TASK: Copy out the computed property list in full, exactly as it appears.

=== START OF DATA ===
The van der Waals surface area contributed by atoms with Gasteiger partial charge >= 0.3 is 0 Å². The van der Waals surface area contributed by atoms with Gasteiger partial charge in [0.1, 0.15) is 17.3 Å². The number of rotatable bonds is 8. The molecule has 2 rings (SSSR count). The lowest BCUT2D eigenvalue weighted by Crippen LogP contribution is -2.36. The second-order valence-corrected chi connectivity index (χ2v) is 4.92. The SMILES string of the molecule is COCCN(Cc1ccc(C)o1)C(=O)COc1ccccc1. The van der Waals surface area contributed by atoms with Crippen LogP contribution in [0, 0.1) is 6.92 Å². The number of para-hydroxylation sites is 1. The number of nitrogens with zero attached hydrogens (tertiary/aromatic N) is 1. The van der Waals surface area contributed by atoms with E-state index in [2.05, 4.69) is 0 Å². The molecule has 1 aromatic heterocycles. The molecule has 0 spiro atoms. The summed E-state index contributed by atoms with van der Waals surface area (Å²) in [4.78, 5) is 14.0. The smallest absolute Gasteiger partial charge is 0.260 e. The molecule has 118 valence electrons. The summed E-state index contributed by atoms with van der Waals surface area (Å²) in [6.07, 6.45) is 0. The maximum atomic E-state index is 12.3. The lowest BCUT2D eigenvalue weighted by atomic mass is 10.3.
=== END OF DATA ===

The van der Waals surface area contributed by atoms with Gasteiger partial charge >= 0.3 is 0 Å². The van der Waals surface area contributed by atoms with Gasteiger partial charge in [0.1, 0.15) is 17.3 Å². The number of rotatable bonds is 8. The molecule has 2 rings (SSSR count). The lowest BCUT2D eigenvalue weighted by Crippen LogP contribution is -2.36. The second-order valence-corrected chi connectivity index (χ2v) is 4.92. The SMILES string of the molecule is COCCN(Cc1ccc(C)o1)C(=O)COc1ccccc1. The van der Waals surface area contributed by atoms with Crippen LogP contribution in [0, 0.1) is 6.92 Å². The number of para-hydroxylation sites is 1. The number of nitrogens with zero attached hydrogens (tertiary/aromatic N) is 1. The van der Waals surface area contributed by atoms with E-state index in [2.05, 4.69) is 0 Å². The molecule has 1 aromatic heterocycles. The molecule has 0 spiro atoms. The summed E-state index contributed by atoms with van der Waals surface area (Å²) in [4.78, 5) is 14.0. The smallest absolute Gasteiger partial charge is 0.260 e. The molecule has 118 valence electrons. The summed E-state index contributed by atoms with van der Waals surface area (Å²) in [6.07, 6.45) is 0. The maximum atomic E-state index is 12.3. The lowest BCUT2D eigenvalue weighted by atomic mass is 10.3.